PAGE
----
Meet Purdue Global professor Ginger Cameron: ‘Why I teach public health’ 

Headshot of Ginger Cameron, mid-length brown hair with bangs, wearing a white shirt and black pinstripe suit jacket

A Purdue Global professor in public health, Ginger Cameron says she hopes her students learn not to be afraid of mistakes. (Purdue University photo/Kelsey Lefever)

She always wanted to be a teacher. She didn’t expect to love epidemiology, too.

I’ve wanted to be a teacher my whole life. I grew up in poverty, and my parents taught me from the day I was born that education is the way out. I knew the magic of education, and I wanted to be a part of it.  

Ginger Cameron holds up a tapestry that has a black background embroidered with vivid reds and pinks.

Ginger Cameron worked on pandemic response plans in 2020 with several populations, and an Australian community she worked with sent regional artwork as a thank you. (Photo provided)

I also liked to read, so for the longest time I thought I’d teach English literature. But I loved medicine and public health, too. I especially love disease. I could completely geek out on this. I know that’s a weird thing to say, but the history of it is amazing. Wars have been won or lost because of infectious diseases. The United States got the Panama Canal contract when France was hit hard by malaria and yellow fever. The idea that the whole course of human history can be changed by something so small you can’t even see it — it’s fascinating. 

When I finally settled on epidemiology, I had one thought: ‘Oh, my gosh, I’m going to have to master math to do this.’ But it didn’t matter. I fell in love with the idea of understanding disease and being able to help other people navigate it. I married it to the one thing I’d always wanted to do: teach.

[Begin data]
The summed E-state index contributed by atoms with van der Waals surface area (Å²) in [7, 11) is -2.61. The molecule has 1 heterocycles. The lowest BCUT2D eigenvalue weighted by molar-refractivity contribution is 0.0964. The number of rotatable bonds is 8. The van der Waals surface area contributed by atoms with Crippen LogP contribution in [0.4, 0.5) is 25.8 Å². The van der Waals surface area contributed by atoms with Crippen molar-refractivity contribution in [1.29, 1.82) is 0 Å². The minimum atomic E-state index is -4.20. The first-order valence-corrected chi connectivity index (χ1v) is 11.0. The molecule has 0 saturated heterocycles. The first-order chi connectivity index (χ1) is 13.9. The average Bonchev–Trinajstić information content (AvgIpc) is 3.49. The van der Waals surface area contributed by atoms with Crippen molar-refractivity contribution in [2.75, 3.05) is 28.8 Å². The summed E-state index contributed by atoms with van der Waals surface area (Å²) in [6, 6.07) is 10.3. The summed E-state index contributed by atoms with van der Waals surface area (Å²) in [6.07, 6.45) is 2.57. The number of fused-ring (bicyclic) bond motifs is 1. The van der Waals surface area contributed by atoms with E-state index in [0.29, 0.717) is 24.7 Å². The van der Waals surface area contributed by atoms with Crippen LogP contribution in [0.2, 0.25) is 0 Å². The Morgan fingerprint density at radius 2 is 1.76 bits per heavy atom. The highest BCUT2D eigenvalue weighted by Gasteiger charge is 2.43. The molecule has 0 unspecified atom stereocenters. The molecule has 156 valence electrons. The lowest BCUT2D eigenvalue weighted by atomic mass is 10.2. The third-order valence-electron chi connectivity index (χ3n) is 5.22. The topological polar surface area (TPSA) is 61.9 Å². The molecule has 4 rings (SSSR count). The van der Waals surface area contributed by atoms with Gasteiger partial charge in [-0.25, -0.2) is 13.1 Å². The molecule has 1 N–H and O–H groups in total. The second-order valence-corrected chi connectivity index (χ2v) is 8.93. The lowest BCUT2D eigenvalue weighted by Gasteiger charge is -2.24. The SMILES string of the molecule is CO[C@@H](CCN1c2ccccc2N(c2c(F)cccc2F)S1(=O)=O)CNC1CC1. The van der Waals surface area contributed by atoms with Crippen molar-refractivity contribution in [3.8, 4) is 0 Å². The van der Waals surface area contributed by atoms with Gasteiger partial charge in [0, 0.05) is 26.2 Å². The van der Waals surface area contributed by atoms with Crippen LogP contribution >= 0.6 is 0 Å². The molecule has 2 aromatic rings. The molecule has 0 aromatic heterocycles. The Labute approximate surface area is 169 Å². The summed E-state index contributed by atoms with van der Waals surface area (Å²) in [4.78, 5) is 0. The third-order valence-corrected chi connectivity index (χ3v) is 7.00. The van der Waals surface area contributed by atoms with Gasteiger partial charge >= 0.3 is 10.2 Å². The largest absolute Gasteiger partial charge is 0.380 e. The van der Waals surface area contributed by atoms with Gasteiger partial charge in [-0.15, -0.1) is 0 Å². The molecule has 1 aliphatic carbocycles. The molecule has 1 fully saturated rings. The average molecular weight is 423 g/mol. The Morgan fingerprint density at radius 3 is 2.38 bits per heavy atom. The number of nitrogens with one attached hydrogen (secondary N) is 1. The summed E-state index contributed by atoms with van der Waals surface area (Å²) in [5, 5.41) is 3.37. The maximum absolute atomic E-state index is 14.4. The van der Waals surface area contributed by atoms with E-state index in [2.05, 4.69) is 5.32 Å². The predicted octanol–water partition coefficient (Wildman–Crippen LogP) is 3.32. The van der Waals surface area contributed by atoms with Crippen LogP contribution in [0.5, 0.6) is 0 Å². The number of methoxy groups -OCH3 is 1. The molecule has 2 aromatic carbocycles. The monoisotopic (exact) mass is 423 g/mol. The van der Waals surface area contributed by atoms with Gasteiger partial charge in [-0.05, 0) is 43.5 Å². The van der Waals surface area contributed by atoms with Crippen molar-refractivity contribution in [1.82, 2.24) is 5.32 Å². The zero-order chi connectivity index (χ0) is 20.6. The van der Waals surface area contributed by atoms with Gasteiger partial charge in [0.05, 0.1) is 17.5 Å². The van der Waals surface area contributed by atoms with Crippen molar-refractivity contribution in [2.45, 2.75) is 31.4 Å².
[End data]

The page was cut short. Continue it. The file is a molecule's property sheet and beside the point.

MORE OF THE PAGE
Many years later, I still combine those things. I bring real projects to my classroom. When I teach my infectious diseases class, students pull and run real data and analyze it. While I was creating pandemic response plans for several populations during the COVID-19 crisis, students helped with one that involved special permissions for a business to stay open. The authenticity of it, knowing they’re doing something that’s not just a class assignment but a real project, they feel more connected and see the value in it. 

I tell students flat-out I’m not a science person. I’m not a math person. Well, I wasn’t when I started. I’ve become a scientist. Adult students often feel pressured to do everything perfectly the first time, but I try to create space for failure. I want my classroom to be a place where asking questions is the norm. I don’t want my students feeling embarrassed if they don’t understand something. I didn’t either. Somebody had to take the time to teach these things to me, too. 

I grew up in poverty, and my parents taught me from the day I was born that education is the way out.

Purdue Global professor